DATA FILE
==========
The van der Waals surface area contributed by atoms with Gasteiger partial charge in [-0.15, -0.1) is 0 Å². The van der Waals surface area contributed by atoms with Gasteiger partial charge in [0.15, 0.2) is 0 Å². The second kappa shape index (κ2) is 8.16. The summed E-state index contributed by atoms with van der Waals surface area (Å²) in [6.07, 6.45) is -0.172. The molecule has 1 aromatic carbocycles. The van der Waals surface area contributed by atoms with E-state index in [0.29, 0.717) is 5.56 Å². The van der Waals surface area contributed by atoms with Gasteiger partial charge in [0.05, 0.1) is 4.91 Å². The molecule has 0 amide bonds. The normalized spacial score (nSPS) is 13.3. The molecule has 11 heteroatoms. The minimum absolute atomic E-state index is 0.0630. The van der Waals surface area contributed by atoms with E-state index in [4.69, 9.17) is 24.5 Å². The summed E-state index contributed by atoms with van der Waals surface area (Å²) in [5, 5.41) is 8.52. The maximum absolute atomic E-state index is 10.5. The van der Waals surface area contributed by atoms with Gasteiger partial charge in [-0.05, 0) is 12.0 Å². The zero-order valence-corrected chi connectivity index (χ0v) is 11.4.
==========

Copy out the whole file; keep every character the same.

The van der Waals surface area contributed by atoms with Gasteiger partial charge in [-0.15, -0.1) is 0 Å². The van der Waals surface area contributed by atoms with Gasteiger partial charge in [0.15, 0.2) is 0 Å². The second kappa shape index (κ2) is 8.16. The summed E-state index contributed by atoms with van der Waals surface area (Å²) in [6.07, 6.45) is -0.172. The molecule has 1 aromatic carbocycles. The van der Waals surface area contributed by atoms with E-state index in [0.29, 0.717) is 5.56 Å². The van der Waals surface area contributed by atoms with Gasteiger partial charge in [0.05, 0.1) is 4.91 Å². The molecule has 0 amide bonds. The normalized spacial score (nSPS) is 13.3. The molecule has 11 heteroatoms. The minimum absolute atomic E-state index is 0.0630. The van der Waals surface area contributed by atoms with E-state index in [4.69, 9.17) is 24.5 Å². The summed E-state index contributed by atoms with van der Waals surface area (Å²) in [5, 5.41) is 8.52. The maximum absolute atomic E-state index is 10.5. The van der Waals surface area contributed by atoms with Gasteiger partial charge in [-0.05, 0) is 12.0 Å². The zero-order valence-corrected chi connectivity index (χ0v) is 11.4.